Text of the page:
Patience – Interview with Playwright Johnny G. Lloyd

Photography by Aaron Weiss

In Johnny G. Lloyd’s new play Patience, a young black queer man grapples with the pressures of black excellence, building a life with his fiance, and maintaining his status as the world’s #1 ranked Solitaire player. Despite having a busy weekend closing out the Corkscrew Theater Festival, Johnny took the time to answer a few questions about the show and the challenges of making a solo card game compelling on stage.

What is Patience about, and why did you feel compelled to tell this particular story?

Patience is about a solitaire player, Daniel, who is ranked #1 but feels himself reaching the twilight of his career. He’s unsure exactly what to do about that – much like he’s uncertain how to engage with his fiancé or his mom-ager, and over the course of the play we witness the lingering effects of his inaction.

For me, writing this play came from a place of wanting to explore why I know so many truly excellent people of color who seemed to be completely stymied but what to actually do with their lives. I’ve certainly felt that way at times – the “better than the best” mentality can open up a lot of doors, but racism can still close them just as quickly, and I think knowing that makes it difficult to make long term commitments. I wanted to find a way to explore that decision process theatrically.

To be honest, I didn’t know that competitive solitaire was a thing. How did you first get interested in this card subculture, and what about the sport lends itself to engaging storytelling?

It isn’t! Or rather, it isn’t the way it’s portrayed in the play. In real life, solitaire, when it is played competitively, is more of a computer game – who can click the fastest on a digital simulation. But I was really interested in what it would mean to take theater, a form which necessitates an interaction taking place, and give it the structure of a solitaire – a card game played alone, where you never know if something big is about to happen or if the game is, in fact, unsolvable.

Photography by Aaron Weiss

Even as mainstream theater has embraced some LGBTQ stories, plays about black queer people are seen more off-Broadway than on New York’s bigger stages. It’s really unacceptable in a community that lauds itself as inclusive, but often white liberal theatergoers fall short in truly supporting black and queer artists and their work. What would you say to theatergoers who want to be better allies in supporting the cross-section of black and queer theater?

I think the biggest thing is to continue to be vigilant when it comes to the tendency to lump a lot of work by black queer artists together. Michael R. Jackson discussed this when he was talking about the reaction to A Strange Loop – there’s a tendency by the “theater establishment” to treat optics as art. And when that happens, it allows for a diminishing of the work, because producers and taste-makers can say “we have a play like this” without actually deciphering what they mean by that. I think being honest about what work speaks to you and what work doesn’t, and seeking out work by black artists and queer artists and trans artists that seems as though it speaks to you, I see the way to bring more work to the front. Because the work is out there – it’s just a matter of being open to finding it.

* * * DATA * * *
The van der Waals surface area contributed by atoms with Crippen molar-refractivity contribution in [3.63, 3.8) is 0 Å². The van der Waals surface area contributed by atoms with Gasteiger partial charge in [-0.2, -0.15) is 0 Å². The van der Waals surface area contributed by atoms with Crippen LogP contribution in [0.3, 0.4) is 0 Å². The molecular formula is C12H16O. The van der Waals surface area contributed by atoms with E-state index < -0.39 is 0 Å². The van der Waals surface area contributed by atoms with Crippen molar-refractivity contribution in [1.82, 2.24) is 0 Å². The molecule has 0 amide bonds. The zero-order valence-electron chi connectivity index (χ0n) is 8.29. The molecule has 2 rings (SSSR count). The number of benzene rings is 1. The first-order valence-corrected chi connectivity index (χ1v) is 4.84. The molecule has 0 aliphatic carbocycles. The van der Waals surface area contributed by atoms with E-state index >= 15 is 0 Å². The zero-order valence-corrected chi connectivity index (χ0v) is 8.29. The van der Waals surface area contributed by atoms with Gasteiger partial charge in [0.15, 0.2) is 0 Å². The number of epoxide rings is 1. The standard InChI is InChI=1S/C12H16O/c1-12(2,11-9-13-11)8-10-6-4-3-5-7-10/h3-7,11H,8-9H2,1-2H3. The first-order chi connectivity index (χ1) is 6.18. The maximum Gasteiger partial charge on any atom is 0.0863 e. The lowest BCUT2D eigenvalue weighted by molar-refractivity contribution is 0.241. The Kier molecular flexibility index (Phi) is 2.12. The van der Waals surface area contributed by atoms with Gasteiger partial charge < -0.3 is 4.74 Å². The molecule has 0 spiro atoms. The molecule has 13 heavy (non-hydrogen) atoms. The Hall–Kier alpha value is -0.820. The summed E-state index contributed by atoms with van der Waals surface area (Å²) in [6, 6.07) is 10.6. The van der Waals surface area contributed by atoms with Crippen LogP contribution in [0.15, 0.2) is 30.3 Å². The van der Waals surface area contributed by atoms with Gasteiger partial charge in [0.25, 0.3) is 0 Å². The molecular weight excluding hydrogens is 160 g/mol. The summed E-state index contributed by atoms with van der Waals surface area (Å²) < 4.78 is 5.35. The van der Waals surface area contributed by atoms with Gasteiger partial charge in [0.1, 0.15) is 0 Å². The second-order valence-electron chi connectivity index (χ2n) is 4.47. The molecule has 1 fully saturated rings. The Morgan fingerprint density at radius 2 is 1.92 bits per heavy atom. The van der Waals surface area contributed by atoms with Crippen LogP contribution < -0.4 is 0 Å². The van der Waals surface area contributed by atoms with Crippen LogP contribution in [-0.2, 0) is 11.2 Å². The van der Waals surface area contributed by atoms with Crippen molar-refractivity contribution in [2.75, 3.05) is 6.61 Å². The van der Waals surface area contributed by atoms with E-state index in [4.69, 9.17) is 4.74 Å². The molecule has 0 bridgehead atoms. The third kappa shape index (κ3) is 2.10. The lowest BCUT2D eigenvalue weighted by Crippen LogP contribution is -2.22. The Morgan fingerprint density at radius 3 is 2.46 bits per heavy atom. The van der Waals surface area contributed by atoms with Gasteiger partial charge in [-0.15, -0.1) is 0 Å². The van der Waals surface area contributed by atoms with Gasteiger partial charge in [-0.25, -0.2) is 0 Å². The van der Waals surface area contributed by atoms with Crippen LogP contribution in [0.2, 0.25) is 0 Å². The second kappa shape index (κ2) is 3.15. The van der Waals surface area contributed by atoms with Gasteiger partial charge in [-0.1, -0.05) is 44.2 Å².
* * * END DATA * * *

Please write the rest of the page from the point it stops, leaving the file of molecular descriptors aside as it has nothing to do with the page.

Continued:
In the show, Daniel is referred to as “the Venus Williams of solitaire.” What do Venus and Serena Williams mean to you as athletes, celebrities, and role models, and could you speak to the pressures of “black excellence” placed on them by the media and powers-that-be in tennis?

I grew up during Venus’ original winning streak, and my dad was extremely into tennis so I watched them play constantly growing up. And what I was always fascinated by was how people constantly wanted to say that one was deeply superior to the other, as though that superiority was innate or that it was some kind of inevitability. When I was growing up, Venus was the golden child and Serena wasn’t “controlled” enough, which was clearly coded language. And then later, Serena was the ‘it’ star and Venus was checked out, which always seemed to me to be a way of saying lazy or un-driven. And this happened when they were number 1 and 2 in the world! So I spent a lot of time wondering why we had to constantly tear one of them down and pretend like they were awful instead of raising both of them up, or respectfully rooting for the player whose style spoke to us the most. And I see this a lot when looking at how we consume the bodies of women and people of color – how we constantly compare and destroy instead of acknowledge and uplift.

What was the first stage play you remember seeing, and what drew you to theater as opposed to other storytelling mediums, like film or literature?

The first thing I remember seeing on stage was some sort of live Sesame Street extravaganza. I remember almost nothing about the experience other than that I felt extremely bonded to some of the characters – even more so than I did just watching the television show. I think my interest in theatre stems somewhat from that – film and television can bring you into a fully realized physical world, and literature is such an imaginative exercise, but theater is a person to person experience, and I think as humans we crave that kind of interaction.

For more of Johnny’s past work and upcoming projects, check out his website at


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